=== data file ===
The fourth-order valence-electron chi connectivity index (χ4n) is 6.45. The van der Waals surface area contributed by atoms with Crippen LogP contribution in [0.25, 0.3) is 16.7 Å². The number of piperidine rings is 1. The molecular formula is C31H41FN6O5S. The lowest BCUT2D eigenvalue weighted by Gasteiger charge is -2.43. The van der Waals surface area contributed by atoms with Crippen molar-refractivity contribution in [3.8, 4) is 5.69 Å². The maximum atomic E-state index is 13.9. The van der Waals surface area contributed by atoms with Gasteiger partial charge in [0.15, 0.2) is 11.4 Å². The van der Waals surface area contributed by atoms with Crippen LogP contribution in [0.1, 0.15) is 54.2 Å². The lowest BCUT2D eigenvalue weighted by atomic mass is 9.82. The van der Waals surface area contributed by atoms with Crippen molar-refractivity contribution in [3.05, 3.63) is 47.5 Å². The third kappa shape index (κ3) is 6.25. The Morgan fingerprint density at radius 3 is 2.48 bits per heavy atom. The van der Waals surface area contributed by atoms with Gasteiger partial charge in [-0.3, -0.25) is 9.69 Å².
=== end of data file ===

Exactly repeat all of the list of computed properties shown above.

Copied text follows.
The fourth-order valence-electron chi connectivity index (χ4n) is 6.45. The van der Waals surface area contributed by atoms with Crippen LogP contribution in [0.25, 0.3) is 16.7 Å². The number of piperidine rings is 1. The molecular formula is C31H41FN6O5S. The lowest BCUT2D eigenvalue weighted by Gasteiger charge is -2.43. The van der Waals surface area contributed by atoms with Crippen molar-refractivity contribution in [3.8, 4) is 5.69 Å². The maximum atomic E-state index is 13.9. The van der Waals surface area contributed by atoms with Gasteiger partial charge in [0.15, 0.2) is 11.4 Å². The van der Waals surface area contributed by atoms with Crippen LogP contribution in [0.1, 0.15) is 54.2 Å². The lowest BCUT2D eigenvalue weighted by atomic mass is 9.82. The van der Waals surface area contributed by atoms with Crippen molar-refractivity contribution in [3.05, 3.63) is 47.5 Å². The third kappa shape index (κ3) is 6.25. The Morgan fingerprint density at radius 3 is 2.48 bits per heavy atom. The van der Waals surface area contributed by atoms with Gasteiger partial charge in [-0.3, -0.25) is 9.69 Å².